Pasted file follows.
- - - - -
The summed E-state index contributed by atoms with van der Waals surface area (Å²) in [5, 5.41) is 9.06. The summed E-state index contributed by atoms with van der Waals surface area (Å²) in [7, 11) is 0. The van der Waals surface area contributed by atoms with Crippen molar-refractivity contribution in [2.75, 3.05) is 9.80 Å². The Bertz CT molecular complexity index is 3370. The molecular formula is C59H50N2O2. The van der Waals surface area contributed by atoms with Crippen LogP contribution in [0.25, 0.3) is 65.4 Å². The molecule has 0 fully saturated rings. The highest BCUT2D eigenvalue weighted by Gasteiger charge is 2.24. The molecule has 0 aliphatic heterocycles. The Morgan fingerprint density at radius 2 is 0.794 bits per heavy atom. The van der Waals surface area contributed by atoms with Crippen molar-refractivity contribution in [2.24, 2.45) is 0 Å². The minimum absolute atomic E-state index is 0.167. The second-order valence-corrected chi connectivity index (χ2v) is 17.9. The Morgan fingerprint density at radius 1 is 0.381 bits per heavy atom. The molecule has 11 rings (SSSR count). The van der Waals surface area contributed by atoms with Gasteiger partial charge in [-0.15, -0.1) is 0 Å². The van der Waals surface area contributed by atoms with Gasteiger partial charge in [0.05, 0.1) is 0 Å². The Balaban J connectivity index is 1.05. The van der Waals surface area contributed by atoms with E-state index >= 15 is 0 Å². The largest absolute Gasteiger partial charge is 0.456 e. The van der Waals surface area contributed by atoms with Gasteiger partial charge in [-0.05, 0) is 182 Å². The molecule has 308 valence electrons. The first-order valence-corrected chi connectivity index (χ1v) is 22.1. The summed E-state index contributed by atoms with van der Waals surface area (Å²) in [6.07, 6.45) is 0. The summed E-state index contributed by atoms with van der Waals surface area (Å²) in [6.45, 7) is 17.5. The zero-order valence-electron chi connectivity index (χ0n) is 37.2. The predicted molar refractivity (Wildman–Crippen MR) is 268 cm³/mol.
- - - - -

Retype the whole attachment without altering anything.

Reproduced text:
The summed E-state index contributed by atoms with van der Waals surface area (Å²) in [5, 5.41) is 9.06. The summed E-state index contributed by atoms with van der Waals surface area (Å²) in [7, 11) is 0. The van der Waals surface area contributed by atoms with Crippen molar-refractivity contribution in [2.75, 3.05) is 9.80 Å². The Bertz CT molecular complexity index is 3370. The molecular formula is C59H50N2O2. The van der Waals surface area contributed by atoms with Crippen LogP contribution in [0.25, 0.3) is 65.4 Å². The molecule has 0 fully saturated rings. The highest BCUT2D eigenvalue weighted by Gasteiger charge is 2.24. The molecule has 0 aliphatic heterocycles. The Morgan fingerprint density at radius 2 is 0.794 bits per heavy atom. The van der Waals surface area contributed by atoms with Crippen molar-refractivity contribution in [2.24, 2.45) is 0 Å². The minimum absolute atomic E-state index is 0.167. The second-order valence-corrected chi connectivity index (χ2v) is 17.9. The Morgan fingerprint density at radius 1 is 0.381 bits per heavy atom. The molecule has 11 rings (SSSR count). The van der Waals surface area contributed by atoms with Gasteiger partial charge in [-0.15, -0.1) is 0 Å². The van der Waals surface area contributed by atoms with Gasteiger partial charge in [0.05, 0.1) is 0 Å². The Balaban J connectivity index is 1.05. The van der Waals surface area contributed by atoms with E-state index >= 15 is 0 Å². The largest absolute Gasteiger partial charge is 0.456 e. The van der Waals surface area contributed by atoms with Gasteiger partial charge in [-0.05, 0) is 182 Å². The molecule has 308 valence electrons. The first-order valence-corrected chi connectivity index (χ1v) is 22.1. The summed E-state index contributed by atoms with van der Waals surface area (Å²) in [6.07, 6.45) is 0. The summed E-state index contributed by atoms with van der Waals surface area (Å²) in [6.45, 7) is 17.5. The zero-order valence-electron chi connectivity index (χ0n) is 37.2. The predicted molar refractivity (Wildman–Crippen MR) is 268 cm³/mol.